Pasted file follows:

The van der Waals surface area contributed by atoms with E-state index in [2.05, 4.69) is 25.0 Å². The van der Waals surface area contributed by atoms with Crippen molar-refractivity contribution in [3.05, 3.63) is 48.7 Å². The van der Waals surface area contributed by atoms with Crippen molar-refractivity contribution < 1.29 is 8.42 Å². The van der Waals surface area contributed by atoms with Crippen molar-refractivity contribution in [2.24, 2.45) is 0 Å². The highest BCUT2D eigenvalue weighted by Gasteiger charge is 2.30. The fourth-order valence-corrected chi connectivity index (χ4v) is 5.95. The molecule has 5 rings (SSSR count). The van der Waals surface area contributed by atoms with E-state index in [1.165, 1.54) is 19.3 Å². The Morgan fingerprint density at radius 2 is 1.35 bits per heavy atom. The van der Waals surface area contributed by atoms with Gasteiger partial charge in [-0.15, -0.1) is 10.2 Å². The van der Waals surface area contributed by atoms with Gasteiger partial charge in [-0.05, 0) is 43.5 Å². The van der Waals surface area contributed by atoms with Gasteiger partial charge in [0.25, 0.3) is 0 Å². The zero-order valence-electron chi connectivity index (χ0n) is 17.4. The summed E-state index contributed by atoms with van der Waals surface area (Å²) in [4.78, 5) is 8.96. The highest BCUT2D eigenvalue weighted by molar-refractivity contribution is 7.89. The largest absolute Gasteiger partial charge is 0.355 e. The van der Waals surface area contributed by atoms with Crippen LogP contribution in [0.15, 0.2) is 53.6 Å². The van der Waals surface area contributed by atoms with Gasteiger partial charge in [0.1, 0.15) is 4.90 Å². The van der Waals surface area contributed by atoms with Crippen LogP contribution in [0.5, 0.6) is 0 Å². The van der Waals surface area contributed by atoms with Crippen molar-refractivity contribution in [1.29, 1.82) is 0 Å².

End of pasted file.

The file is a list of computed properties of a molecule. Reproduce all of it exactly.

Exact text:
The van der Waals surface area contributed by atoms with E-state index in [2.05, 4.69) is 25.0 Å². The van der Waals surface area contributed by atoms with Crippen molar-refractivity contribution in [3.05, 3.63) is 48.7 Å². The van der Waals surface area contributed by atoms with Crippen molar-refractivity contribution < 1.29 is 8.42 Å². The van der Waals surface area contributed by atoms with Crippen molar-refractivity contribution in [2.24, 2.45) is 0 Å². The highest BCUT2D eigenvalue weighted by Gasteiger charge is 2.30. The fourth-order valence-corrected chi connectivity index (χ4v) is 5.95. The molecule has 5 rings (SSSR count). The van der Waals surface area contributed by atoms with E-state index in [1.165, 1.54) is 19.3 Å². The Morgan fingerprint density at radius 2 is 1.35 bits per heavy atom. The van der Waals surface area contributed by atoms with Gasteiger partial charge in [-0.15, -0.1) is 10.2 Å². The van der Waals surface area contributed by atoms with Gasteiger partial charge in [-0.05, 0) is 43.5 Å². The van der Waals surface area contributed by atoms with Gasteiger partial charge in [0.25, 0.3) is 0 Å². The zero-order valence-electron chi connectivity index (χ0n) is 17.4. The summed E-state index contributed by atoms with van der Waals surface area (Å²) in [4.78, 5) is 8.96. The highest BCUT2D eigenvalue weighted by molar-refractivity contribution is 7.89. The largest absolute Gasteiger partial charge is 0.355 e. The van der Waals surface area contributed by atoms with Crippen LogP contribution in [0.15, 0.2) is 53.6 Å². The van der Waals surface area contributed by atoms with Gasteiger partial charge in [0.1, 0.15) is 4.90 Å². The van der Waals surface area contributed by atoms with Crippen LogP contribution in [0.5, 0.6) is 0 Å². The van der Waals surface area contributed by atoms with Crippen molar-refractivity contribution in [1.29, 1.82) is 0 Å².